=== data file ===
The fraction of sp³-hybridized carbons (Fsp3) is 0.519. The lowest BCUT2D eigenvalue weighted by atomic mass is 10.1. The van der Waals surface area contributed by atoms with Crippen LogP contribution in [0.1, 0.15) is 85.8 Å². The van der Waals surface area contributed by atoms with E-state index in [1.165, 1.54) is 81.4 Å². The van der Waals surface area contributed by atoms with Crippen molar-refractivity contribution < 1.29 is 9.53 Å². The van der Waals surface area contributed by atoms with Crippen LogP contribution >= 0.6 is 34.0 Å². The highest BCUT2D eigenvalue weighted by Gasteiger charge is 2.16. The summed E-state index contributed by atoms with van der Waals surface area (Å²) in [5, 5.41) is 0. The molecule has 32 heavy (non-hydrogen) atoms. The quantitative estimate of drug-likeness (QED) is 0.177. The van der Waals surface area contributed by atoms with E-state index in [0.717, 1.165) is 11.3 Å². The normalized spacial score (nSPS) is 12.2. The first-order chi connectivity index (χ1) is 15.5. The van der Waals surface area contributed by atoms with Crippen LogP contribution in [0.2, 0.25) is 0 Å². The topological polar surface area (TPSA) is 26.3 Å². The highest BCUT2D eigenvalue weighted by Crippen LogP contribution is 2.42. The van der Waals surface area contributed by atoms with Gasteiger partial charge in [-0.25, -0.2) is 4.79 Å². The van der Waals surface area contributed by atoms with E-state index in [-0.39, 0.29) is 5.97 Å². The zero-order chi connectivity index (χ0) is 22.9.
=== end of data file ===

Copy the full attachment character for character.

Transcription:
The fraction of sp³-hybridized carbons (Fsp3) is 0.519. The lowest BCUT2D eigenvalue weighted by atomic mass is 10.1. The van der Waals surface area contributed by atoms with Crippen LogP contribution in [0.1, 0.15) is 85.8 Å². The van der Waals surface area contributed by atoms with E-state index in [1.165, 1.54) is 81.4 Å². The van der Waals surface area contributed by atoms with Crippen molar-refractivity contribution < 1.29 is 9.53 Å². The van der Waals surface area contributed by atoms with Crippen LogP contribution >= 0.6 is 34.0 Å². The highest BCUT2D eigenvalue weighted by Gasteiger charge is 2.16. The summed E-state index contributed by atoms with van der Waals surface area (Å²) in [5, 5.41) is 0. The molecule has 32 heavy (non-hydrogen) atoms. The quantitative estimate of drug-likeness (QED) is 0.177. The van der Waals surface area contributed by atoms with E-state index in [0.717, 1.165) is 11.3 Å². The normalized spacial score (nSPS) is 12.2. The first-order chi connectivity index (χ1) is 15.5. The van der Waals surface area contributed by atoms with Crippen LogP contribution in [0.2, 0.25) is 0 Å². The topological polar surface area (TPSA) is 26.3 Å². The highest BCUT2D eigenvalue weighted by Crippen LogP contribution is 2.42. The van der Waals surface area contributed by atoms with Gasteiger partial charge in [-0.25, -0.2) is 4.79 Å². The van der Waals surface area contributed by atoms with E-state index in [-0.39, 0.29) is 5.97 Å². The zero-order chi connectivity index (χ0) is 22.9.